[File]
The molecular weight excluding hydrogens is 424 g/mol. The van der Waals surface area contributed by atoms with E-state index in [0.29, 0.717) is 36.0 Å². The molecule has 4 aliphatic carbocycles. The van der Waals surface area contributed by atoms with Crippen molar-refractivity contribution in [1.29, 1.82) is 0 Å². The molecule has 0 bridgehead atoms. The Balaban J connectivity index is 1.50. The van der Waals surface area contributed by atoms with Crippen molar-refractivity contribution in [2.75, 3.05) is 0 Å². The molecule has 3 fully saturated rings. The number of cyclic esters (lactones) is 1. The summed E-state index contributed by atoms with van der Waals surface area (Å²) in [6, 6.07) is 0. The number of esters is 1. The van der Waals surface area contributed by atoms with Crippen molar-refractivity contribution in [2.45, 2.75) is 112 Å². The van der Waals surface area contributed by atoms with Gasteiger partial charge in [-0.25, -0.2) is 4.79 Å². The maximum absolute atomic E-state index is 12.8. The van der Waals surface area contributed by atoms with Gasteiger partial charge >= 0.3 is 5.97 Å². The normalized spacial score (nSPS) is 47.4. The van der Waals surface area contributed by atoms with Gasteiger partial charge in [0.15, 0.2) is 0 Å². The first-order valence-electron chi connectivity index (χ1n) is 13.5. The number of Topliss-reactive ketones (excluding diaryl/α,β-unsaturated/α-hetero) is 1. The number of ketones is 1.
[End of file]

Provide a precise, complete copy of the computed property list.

The molecular weight excluding hydrogens is 424 g/mol. The van der Waals surface area contributed by atoms with E-state index in [0.29, 0.717) is 36.0 Å². The molecule has 4 aliphatic carbocycles. The van der Waals surface area contributed by atoms with Crippen molar-refractivity contribution in [1.29, 1.82) is 0 Å². The molecule has 0 bridgehead atoms. The Balaban J connectivity index is 1.50. The van der Waals surface area contributed by atoms with Crippen molar-refractivity contribution in [2.75, 3.05) is 0 Å². The molecule has 3 fully saturated rings. The number of cyclic esters (lactones) is 1. The summed E-state index contributed by atoms with van der Waals surface area (Å²) in [6, 6.07) is 0. The number of esters is 1. The van der Waals surface area contributed by atoms with Crippen molar-refractivity contribution in [2.45, 2.75) is 112 Å². The van der Waals surface area contributed by atoms with Gasteiger partial charge in [-0.25, -0.2) is 4.79 Å². The maximum absolute atomic E-state index is 12.8. The van der Waals surface area contributed by atoms with Gasteiger partial charge >= 0.3 is 5.97 Å². The normalized spacial score (nSPS) is 47.4. The van der Waals surface area contributed by atoms with Gasteiger partial charge in [0.15, 0.2) is 0 Å². The first-order valence-electron chi connectivity index (χ1n) is 13.5. The number of Topliss-reactive ketones (excluding diaryl/α,β-unsaturated/α-hetero) is 1. The number of ketones is 1.